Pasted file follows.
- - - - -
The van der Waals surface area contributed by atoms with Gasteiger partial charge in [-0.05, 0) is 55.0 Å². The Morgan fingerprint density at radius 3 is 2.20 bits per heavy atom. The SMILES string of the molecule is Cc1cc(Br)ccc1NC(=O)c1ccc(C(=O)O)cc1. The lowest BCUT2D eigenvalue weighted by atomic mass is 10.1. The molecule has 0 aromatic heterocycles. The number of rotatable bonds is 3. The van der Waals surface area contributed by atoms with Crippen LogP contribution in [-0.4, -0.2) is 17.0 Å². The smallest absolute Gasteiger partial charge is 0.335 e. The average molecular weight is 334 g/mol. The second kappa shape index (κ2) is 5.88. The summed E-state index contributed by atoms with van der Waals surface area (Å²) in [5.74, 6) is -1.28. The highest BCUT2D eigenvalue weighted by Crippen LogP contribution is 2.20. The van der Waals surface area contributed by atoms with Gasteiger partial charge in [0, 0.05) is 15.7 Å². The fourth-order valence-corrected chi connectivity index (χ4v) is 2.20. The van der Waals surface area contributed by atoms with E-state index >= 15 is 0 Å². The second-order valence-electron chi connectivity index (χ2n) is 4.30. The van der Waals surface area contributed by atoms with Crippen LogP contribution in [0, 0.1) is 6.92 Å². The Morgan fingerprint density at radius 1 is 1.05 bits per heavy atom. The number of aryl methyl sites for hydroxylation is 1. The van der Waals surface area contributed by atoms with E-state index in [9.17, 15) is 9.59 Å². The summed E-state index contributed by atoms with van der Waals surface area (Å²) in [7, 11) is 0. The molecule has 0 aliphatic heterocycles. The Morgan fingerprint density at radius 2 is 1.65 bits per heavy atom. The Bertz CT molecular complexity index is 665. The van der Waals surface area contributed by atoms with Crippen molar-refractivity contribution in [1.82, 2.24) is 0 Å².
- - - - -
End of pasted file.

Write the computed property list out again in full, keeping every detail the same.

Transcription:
The van der Waals surface area contributed by atoms with Gasteiger partial charge in [-0.05, 0) is 55.0 Å². The Morgan fingerprint density at radius 3 is 2.20 bits per heavy atom. The SMILES string of the molecule is Cc1cc(Br)ccc1NC(=O)c1ccc(C(=O)O)cc1. The lowest BCUT2D eigenvalue weighted by atomic mass is 10.1. The molecule has 0 aromatic heterocycles. The number of rotatable bonds is 3. The van der Waals surface area contributed by atoms with Crippen LogP contribution in [-0.4, -0.2) is 17.0 Å². The smallest absolute Gasteiger partial charge is 0.335 e. The average molecular weight is 334 g/mol. The second kappa shape index (κ2) is 5.88. The summed E-state index contributed by atoms with van der Waals surface area (Å²) in [5.74, 6) is -1.28. The highest BCUT2D eigenvalue weighted by Crippen LogP contribution is 2.20. The van der Waals surface area contributed by atoms with Gasteiger partial charge in [0, 0.05) is 15.7 Å². The fourth-order valence-corrected chi connectivity index (χ4v) is 2.20. The van der Waals surface area contributed by atoms with E-state index >= 15 is 0 Å². The second-order valence-electron chi connectivity index (χ2n) is 4.30. The van der Waals surface area contributed by atoms with Crippen LogP contribution in [0, 0.1) is 6.92 Å². The Morgan fingerprint density at radius 1 is 1.05 bits per heavy atom. The number of aryl methyl sites for hydroxylation is 1. The van der Waals surface area contributed by atoms with E-state index in [9.17, 15) is 9.59 Å². The summed E-state index contributed by atoms with van der Waals surface area (Å²) in [7, 11) is 0. The molecule has 0 aliphatic heterocycles. The Morgan fingerprint density at radius 2 is 1.65 bits per heavy atom. The Bertz CT molecular complexity index is 665. The van der Waals surface area contributed by atoms with Crippen molar-refractivity contribution in [1.82, 2.24) is 0 Å².